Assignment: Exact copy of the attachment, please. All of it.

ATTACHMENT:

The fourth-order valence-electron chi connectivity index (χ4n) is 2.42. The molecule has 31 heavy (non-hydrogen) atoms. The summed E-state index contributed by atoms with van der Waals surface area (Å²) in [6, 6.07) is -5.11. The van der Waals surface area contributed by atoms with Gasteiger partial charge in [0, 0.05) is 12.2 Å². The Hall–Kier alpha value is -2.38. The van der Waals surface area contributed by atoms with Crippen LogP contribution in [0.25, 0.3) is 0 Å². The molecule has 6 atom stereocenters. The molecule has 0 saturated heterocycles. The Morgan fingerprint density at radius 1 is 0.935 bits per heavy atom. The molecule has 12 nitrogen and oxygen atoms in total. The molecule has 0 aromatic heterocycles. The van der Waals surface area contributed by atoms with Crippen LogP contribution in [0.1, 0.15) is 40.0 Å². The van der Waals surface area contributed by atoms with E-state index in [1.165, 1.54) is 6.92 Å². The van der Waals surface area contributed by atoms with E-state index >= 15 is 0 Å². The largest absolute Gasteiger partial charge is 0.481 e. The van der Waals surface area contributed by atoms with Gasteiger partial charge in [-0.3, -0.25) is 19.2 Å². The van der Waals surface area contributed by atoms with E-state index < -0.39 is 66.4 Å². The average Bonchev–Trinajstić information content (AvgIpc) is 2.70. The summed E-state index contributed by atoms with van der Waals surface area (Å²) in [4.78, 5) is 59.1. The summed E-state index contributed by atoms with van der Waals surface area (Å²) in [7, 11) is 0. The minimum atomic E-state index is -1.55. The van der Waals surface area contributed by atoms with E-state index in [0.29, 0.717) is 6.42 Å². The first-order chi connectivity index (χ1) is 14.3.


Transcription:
The fourth-order valence-electron chi connectivity index (χ4n) is 2.42. The molecule has 31 heavy (non-hydrogen) atoms. The summed E-state index contributed by atoms with van der Waals surface area (Å²) in [6, 6.07) is -5.11. The van der Waals surface area contributed by atoms with Gasteiger partial charge in [0, 0.05) is 12.2 Å². The Hall–Kier alpha value is -2.38. The van der Waals surface area contributed by atoms with Crippen LogP contribution in [0.25, 0.3) is 0 Å². The molecule has 6 atom stereocenters. The molecule has 0 saturated heterocycles. The Morgan fingerprint density at radius 1 is 0.935 bits per heavy atom. The molecule has 12 nitrogen and oxygen atoms in total. The molecule has 0 aromatic heterocycles. The van der Waals surface area contributed by atoms with Crippen LogP contribution in [0.1, 0.15) is 40.0 Å². The van der Waals surface area contributed by atoms with E-state index in [1.165, 1.54) is 6.92 Å². The van der Waals surface area contributed by atoms with E-state index >= 15 is 0 Å². The largest absolute Gasteiger partial charge is 0.481 e. The van der Waals surface area contributed by atoms with Gasteiger partial charge in [-0.3, -0.25) is 19.2 Å². The van der Waals surface area contributed by atoms with E-state index < -0.39 is 66.4 Å². The average Bonchev–Trinajstić information content (AvgIpc) is 2.70. The summed E-state index contributed by atoms with van der Waals surface area (Å²) in [4.78, 5) is 59.1. The summed E-state index contributed by atoms with van der Waals surface area (Å²) in [7, 11) is 0. The minimum atomic E-state index is -1.55. The van der Waals surface area contributed by atoms with E-state index in [0.29, 0.717) is 6.42 Å². The first-order chi connectivity index (χ1) is 14.3.